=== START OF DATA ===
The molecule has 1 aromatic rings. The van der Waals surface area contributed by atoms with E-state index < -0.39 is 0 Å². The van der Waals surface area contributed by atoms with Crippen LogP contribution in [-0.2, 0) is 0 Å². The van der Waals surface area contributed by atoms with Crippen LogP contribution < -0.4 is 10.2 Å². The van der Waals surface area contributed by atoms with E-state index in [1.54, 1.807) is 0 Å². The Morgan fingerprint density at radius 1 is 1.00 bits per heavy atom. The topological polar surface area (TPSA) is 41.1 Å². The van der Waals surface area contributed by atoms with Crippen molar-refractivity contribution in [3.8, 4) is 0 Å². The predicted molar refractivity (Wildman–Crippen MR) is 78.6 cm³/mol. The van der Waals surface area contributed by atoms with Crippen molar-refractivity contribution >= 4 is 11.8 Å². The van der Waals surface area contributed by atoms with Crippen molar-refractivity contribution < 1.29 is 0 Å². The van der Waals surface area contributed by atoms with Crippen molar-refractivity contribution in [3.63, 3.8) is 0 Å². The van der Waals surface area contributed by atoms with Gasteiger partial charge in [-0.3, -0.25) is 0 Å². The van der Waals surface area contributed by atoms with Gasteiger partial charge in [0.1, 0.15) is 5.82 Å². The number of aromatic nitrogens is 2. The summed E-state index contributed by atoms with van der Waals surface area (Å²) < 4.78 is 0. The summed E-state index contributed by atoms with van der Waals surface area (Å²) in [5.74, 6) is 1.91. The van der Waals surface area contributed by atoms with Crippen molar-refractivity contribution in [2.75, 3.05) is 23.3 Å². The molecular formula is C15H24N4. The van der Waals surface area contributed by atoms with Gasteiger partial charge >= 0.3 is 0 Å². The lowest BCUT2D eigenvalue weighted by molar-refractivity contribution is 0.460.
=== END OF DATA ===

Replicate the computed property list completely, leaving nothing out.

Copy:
The molecule has 1 aromatic rings. The van der Waals surface area contributed by atoms with E-state index < -0.39 is 0 Å². The van der Waals surface area contributed by atoms with Crippen LogP contribution in [-0.2, 0) is 0 Å². The van der Waals surface area contributed by atoms with Crippen LogP contribution < -0.4 is 10.2 Å². The van der Waals surface area contributed by atoms with E-state index in [1.54, 1.807) is 0 Å². The Morgan fingerprint density at radius 1 is 1.00 bits per heavy atom. The topological polar surface area (TPSA) is 41.1 Å². The van der Waals surface area contributed by atoms with Crippen molar-refractivity contribution in [3.8, 4) is 0 Å². The predicted molar refractivity (Wildman–Crippen MR) is 78.6 cm³/mol. The van der Waals surface area contributed by atoms with Crippen molar-refractivity contribution >= 4 is 11.8 Å². The van der Waals surface area contributed by atoms with Crippen molar-refractivity contribution < 1.29 is 0 Å². The van der Waals surface area contributed by atoms with Crippen molar-refractivity contribution in [3.63, 3.8) is 0 Å². The van der Waals surface area contributed by atoms with Gasteiger partial charge in [-0.3, -0.25) is 0 Å². The van der Waals surface area contributed by atoms with Gasteiger partial charge in [0.1, 0.15) is 5.82 Å². The number of aromatic nitrogens is 2. The summed E-state index contributed by atoms with van der Waals surface area (Å²) < 4.78 is 0. The summed E-state index contributed by atoms with van der Waals surface area (Å²) in [5.74, 6) is 1.91. The van der Waals surface area contributed by atoms with Crippen molar-refractivity contribution in [2.75, 3.05) is 23.3 Å². The molecular formula is C15H24N4. The van der Waals surface area contributed by atoms with Gasteiger partial charge >= 0.3 is 0 Å². The lowest BCUT2D eigenvalue weighted by molar-refractivity contribution is 0.460.